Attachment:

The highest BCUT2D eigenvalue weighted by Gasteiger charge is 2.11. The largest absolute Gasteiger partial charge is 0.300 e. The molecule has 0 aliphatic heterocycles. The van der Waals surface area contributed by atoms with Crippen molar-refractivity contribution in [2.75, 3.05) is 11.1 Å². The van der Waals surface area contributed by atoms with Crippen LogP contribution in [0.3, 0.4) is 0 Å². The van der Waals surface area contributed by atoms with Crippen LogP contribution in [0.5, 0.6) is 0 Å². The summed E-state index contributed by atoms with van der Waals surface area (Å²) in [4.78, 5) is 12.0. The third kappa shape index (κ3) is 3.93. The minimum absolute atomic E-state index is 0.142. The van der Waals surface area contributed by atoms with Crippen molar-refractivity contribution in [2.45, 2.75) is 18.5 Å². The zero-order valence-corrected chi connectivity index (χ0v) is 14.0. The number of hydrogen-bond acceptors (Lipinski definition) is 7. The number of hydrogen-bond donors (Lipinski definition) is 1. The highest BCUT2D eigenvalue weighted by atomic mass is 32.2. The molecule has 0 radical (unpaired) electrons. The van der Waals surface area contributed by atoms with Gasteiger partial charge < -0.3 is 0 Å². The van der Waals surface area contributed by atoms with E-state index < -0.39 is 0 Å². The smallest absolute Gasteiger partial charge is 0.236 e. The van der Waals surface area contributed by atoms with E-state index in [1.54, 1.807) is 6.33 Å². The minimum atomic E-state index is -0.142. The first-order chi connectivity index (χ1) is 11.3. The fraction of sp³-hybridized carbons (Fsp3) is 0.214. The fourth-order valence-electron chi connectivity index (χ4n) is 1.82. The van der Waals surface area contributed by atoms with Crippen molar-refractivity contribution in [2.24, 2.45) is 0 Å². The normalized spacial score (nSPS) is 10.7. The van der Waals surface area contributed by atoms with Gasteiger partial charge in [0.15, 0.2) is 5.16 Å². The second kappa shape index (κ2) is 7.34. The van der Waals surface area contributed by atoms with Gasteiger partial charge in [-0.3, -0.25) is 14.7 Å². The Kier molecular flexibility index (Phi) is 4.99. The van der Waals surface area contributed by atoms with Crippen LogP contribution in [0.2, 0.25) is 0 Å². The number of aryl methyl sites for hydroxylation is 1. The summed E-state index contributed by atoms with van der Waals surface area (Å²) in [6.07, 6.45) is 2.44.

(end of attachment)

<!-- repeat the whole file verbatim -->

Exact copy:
The highest BCUT2D eigenvalue weighted by Gasteiger charge is 2.11. The largest absolute Gasteiger partial charge is 0.300 e. The molecule has 0 aliphatic heterocycles. The van der Waals surface area contributed by atoms with Crippen molar-refractivity contribution in [2.75, 3.05) is 11.1 Å². The van der Waals surface area contributed by atoms with Crippen LogP contribution in [0.3, 0.4) is 0 Å². The van der Waals surface area contributed by atoms with Crippen LogP contribution in [0.5, 0.6) is 0 Å². The summed E-state index contributed by atoms with van der Waals surface area (Å²) in [4.78, 5) is 12.0. The third kappa shape index (κ3) is 3.93. The minimum absolute atomic E-state index is 0.142. The van der Waals surface area contributed by atoms with Crippen molar-refractivity contribution in [2.45, 2.75) is 18.5 Å². The zero-order valence-corrected chi connectivity index (χ0v) is 14.0. The number of hydrogen-bond acceptors (Lipinski definition) is 7. The number of hydrogen-bond donors (Lipinski definition) is 1. The highest BCUT2D eigenvalue weighted by atomic mass is 32.2. The molecule has 0 radical (unpaired) electrons. The van der Waals surface area contributed by atoms with Gasteiger partial charge < -0.3 is 0 Å². The van der Waals surface area contributed by atoms with E-state index < -0.39 is 0 Å². The smallest absolute Gasteiger partial charge is 0.236 e. The van der Waals surface area contributed by atoms with E-state index in [1.54, 1.807) is 6.33 Å². The minimum atomic E-state index is -0.142. The first-order chi connectivity index (χ1) is 11.3. The fraction of sp³-hybridized carbons (Fsp3) is 0.214. The fourth-order valence-electron chi connectivity index (χ4n) is 1.82. The van der Waals surface area contributed by atoms with Crippen molar-refractivity contribution in [2.24, 2.45) is 0 Å². The normalized spacial score (nSPS) is 10.7. The van der Waals surface area contributed by atoms with Gasteiger partial charge in [0.15, 0.2) is 5.16 Å². The second kappa shape index (κ2) is 7.34. The van der Waals surface area contributed by atoms with Gasteiger partial charge in [-0.3, -0.25) is 14.7 Å². The Kier molecular flexibility index (Phi) is 4.99. The van der Waals surface area contributed by atoms with Crippen LogP contribution in [0.2, 0.25) is 0 Å². The number of aryl methyl sites for hydroxylation is 1. The summed E-state index contributed by atoms with van der Waals surface area (Å²) in [6.07, 6.45) is 2.44.